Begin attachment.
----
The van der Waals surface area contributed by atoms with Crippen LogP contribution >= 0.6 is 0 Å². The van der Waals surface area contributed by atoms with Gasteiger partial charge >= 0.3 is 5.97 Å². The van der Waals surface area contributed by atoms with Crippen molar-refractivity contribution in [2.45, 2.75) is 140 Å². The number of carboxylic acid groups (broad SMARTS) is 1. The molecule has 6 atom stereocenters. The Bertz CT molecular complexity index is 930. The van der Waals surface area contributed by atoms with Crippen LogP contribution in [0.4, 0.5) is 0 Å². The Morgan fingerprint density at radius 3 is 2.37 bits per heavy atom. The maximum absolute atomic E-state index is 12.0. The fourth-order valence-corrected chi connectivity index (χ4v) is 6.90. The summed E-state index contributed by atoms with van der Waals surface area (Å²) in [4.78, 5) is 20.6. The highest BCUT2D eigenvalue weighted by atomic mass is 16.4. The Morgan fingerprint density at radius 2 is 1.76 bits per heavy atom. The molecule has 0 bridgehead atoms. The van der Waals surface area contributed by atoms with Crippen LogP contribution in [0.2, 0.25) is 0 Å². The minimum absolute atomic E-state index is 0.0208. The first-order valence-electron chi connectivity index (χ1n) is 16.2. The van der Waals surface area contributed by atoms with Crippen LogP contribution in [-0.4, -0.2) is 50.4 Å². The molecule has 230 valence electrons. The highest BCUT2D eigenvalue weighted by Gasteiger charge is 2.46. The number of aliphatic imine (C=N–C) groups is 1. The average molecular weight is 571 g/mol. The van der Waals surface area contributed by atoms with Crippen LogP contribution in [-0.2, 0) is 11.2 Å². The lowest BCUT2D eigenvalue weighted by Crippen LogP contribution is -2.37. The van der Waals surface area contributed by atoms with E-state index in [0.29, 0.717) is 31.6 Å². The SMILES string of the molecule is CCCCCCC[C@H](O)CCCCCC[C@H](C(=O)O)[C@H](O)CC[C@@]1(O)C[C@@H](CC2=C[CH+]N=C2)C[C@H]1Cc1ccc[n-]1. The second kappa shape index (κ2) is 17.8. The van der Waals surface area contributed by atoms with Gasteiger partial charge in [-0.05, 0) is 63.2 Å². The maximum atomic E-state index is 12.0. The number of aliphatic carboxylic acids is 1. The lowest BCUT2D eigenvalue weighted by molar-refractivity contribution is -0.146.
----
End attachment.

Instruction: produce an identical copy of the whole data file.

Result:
The van der Waals surface area contributed by atoms with Crippen LogP contribution >= 0.6 is 0 Å². The van der Waals surface area contributed by atoms with Gasteiger partial charge >= 0.3 is 5.97 Å². The van der Waals surface area contributed by atoms with Crippen molar-refractivity contribution in [2.45, 2.75) is 140 Å². The number of carboxylic acid groups (broad SMARTS) is 1. The molecule has 6 atom stereocenters. The Bertz CT molecular complexity index is 930. The van der Waals surface area contributed by atoms with Crippen LogP contribution in [0.4, 0.5) is 0 Å². The Morgan fingerprint density at radius 3 is 2.37 bits per heavy atom. The maximum absolute atomic E-state index is 12.0. The fourth-order valence-corrected chi connectivity index (χ4v) is 6.90. The summed E-state index contributed by atoms with van der Waals surface area (Å²) in [4.78, 5) is 20.6. The highest BCUT2D eigenvalue weighted by atomic mass is 16.4. The Morgan fingerprint density at radius 2 is 1.76 bits per heavy atom. The molecule has 0 bridgehead atoms. The van der Waals surface area contributed by atoms with Crippen LogP contribution in [0.2, 0.25) is 0 Å². The minimum absolute atomic E-state index is 0.0208. The first-order valence-electron chi connectivity index (χ1n) is 16.2. The van der Waals surface area contributed by atoms with Crippen LogP contribution in [-0.4, -0.2) is 50.4 Å². The molecule has 230 valence electrons. The highest BCUT2D eigenvalue weighted by Gasteiger charge is 2.46. The number of aliphatic imine (C=N–C) groups is 1. The average molecular weight is 571 g/mol. The van der Waals surface area contributed by atoms with Crippen LogP contribution in [-0.2, 0) is 11.2 Å². The lowest BCUT2D eigenvalue weighted by Crippen LogP contribution is -2.37. The van der Waals surface area contributed by atoms with E-state index in [0.29, 0.717) is 31.6 Å². The SMILES string of the molecule is CCCCCCC[C@H](O)CCCCCC[C@H](C(=O)O)[C@H](O)CC[C@@]1(O)C[C@@H](CC2=C[CH+]N=C2)C[C@H]1Cc1ccc[n-]1. The second kappa shape index (κ2) is 17.8. The van der Waals surface area contributed by atoms with Gasteiger partial charge in [-0.05, 0) is 63.2 Å². The maximum atomic E-state index is 12.0. The number of aliphatic carboxylic acids is 1. The lowest BCUT2D eigenvalue weighted by molar-refractivity contribution is -0.146.